Nasser: His Life and Times

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Overview

One of the young officers who overthrew King Farouq in 1952, Nasser was 36 years old when he became the undisputed leader of Egypt. In 1956 he nationalised the Suez Canal, braving the anger of Britain, France and war with Israel.

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Product Details

  • ISBN-13: 9781904341833
  • Publisher: Haus Publishing
  • Publication date: 9/1/2005
  • Series: Life&Times Series
  • Edition description: New Edition
  • Pages: 186
  • Product dimensions: 5.00 (w) x 7.80 (h) x 0.50 (d)

Meet the Author

Dr Anne Alexander is the Co-ordinator of the Cambridge Digital Humanities Network and is based at the Centre for Research in the Arts, Social Sciences and Humanities. Her published articles include Mubarak in the International Arena, Brothers-in-arms? The Egyptian military, the Ikhwan and the revolutions of 1952 and 2011, and The Egyptian Experience: Sense and Nonsense of the Internet Revolution

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Sort by: Showing all of 2 Customer Reviews
  • Posted November 10, 2008

    more from this reviewer

    The Boss - Gamal,

    When he took over, Sadat went fooling with Begin, but Nasser (the Boss) agreed, with both discretion and valor, to compensate for Egypt's 1967 defeat and the three `nays' of Khartoum imbibed the consciousness of the Arabs to get over their apparent deficiencies. <BR/>Nasser believed that superficial knowledge acquired in the battlefield should be strengthened by practical experience and his lieutenants improved their training and fighting spirit. Indolence and pleasure loving changed to more serious cunning and cleverness. <BR/><BR/>Greater only than Nasser's aversion to Arabs reactionaries, was his aversion to Israel's intransigence. <BR/>Nasser was optimist. He had strong personality and was extravagantly feted as much for his magnificent presence that seemed a reassuring symbol of his ability to talk and convince. <BR/><BR/>When the West refused him permission to build the High Dam, etiquette gave way to that natural quality in Distinguished Leaders whose expression so often succeed to endear them to others. <BR/>In his early forties Nasser was tall and heavily built, broad shouldered with high head and ingratiating smile. His expression was good-humored but uncompromising. Nasser was also resourceful, and rapid judgment and quick thinking, speaking more from reason than from instinct. <BR/><BR/>Actually, after 1967 six days war, something in him broke and he was never the same thereafter. <BR/>His health deteriorated. <BR/><BR/>But never had he any tendencies to bad temper and impolite language and whose easy faculty for making friends had flourished during 1969 Black September but lost him his health. <BR/>He regarded Yasser Arafat with the little scorn and mixed justice. <BR/>Nasser was more conscious of Arafat's fault of character than of King Hussein's virtues of clairvoyance, yet Nasser couldn't do without Arafat; ever since Arafat and Hussein were meeting with Nasser, they felt an almost religious faith in him. There existed between the three leaders and the public the same mystic union that was to develop between the people of the Arab World. <BR/>Nasser's personality was to penetrate into the soul of every Arab. <BR/>The Boss never cracked under the uncertainties and emotions. Nasser was never tormented by indecisiveness whenever a decision was required. <BR/><BR/>At 52, he gave the impression of physical frailty, but unlike many responsible officials, Nasser detested being a poseur, fond of striking attitudes. <BR/>Whether liked or not is really immaterial. Nasser will remain a flaming personality full of humanitarian ideals that were then believed to erase restricted national lines. He prefaced his work with dedication. <BR/><BR/>Perhaps his fault was one that he was not trained to combine his outstanding energy and intelligence with a political flexibility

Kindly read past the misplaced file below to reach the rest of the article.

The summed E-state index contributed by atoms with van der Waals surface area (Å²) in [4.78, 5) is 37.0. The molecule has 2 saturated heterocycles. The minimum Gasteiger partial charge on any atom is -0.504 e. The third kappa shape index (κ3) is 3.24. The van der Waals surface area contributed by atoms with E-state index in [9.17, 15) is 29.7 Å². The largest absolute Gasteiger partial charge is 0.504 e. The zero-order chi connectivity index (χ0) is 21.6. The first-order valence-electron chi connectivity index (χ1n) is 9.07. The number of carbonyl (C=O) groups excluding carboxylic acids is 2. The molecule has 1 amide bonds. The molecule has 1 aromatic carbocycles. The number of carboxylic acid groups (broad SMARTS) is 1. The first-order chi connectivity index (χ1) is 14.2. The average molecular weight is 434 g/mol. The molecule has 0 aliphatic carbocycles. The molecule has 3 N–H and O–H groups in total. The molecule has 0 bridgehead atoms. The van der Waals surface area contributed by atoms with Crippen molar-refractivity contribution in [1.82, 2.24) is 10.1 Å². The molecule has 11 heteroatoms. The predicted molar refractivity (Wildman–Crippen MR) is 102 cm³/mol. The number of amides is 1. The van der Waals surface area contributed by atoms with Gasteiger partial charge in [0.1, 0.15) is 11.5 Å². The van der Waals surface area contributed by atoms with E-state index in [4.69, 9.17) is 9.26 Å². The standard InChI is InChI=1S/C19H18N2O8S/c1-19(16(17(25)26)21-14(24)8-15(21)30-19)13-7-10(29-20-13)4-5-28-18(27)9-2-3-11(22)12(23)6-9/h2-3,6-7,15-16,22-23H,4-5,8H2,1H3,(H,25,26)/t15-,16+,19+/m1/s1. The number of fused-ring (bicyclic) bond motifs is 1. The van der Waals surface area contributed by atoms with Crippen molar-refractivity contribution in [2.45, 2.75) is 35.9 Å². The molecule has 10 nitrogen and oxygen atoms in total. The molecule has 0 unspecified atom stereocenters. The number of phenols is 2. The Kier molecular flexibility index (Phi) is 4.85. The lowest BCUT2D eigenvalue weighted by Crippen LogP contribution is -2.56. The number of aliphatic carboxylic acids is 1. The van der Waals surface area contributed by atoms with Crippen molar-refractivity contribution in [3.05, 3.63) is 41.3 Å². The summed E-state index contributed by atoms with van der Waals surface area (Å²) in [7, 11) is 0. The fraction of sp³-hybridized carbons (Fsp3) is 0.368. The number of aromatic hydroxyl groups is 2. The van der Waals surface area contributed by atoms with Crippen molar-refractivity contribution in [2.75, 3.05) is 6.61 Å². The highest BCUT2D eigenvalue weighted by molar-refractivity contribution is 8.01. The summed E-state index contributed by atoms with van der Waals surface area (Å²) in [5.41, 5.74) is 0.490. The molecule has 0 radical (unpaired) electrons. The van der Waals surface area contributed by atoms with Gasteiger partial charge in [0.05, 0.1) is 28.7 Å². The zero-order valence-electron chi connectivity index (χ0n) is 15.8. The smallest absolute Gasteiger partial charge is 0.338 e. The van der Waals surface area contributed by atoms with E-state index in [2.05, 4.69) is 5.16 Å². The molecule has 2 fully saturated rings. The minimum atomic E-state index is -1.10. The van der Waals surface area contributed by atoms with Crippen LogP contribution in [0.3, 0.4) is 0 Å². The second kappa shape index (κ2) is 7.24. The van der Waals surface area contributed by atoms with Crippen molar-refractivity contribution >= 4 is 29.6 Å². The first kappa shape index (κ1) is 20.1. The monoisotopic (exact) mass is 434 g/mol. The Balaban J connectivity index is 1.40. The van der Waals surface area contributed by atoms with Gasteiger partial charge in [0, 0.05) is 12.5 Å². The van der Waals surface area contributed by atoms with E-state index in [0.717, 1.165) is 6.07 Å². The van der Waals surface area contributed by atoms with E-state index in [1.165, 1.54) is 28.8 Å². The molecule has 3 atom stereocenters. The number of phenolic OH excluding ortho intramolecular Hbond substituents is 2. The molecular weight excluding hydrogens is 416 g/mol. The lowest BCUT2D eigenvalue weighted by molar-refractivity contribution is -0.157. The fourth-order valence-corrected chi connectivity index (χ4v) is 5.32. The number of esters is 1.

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    Posted February 28, 2009

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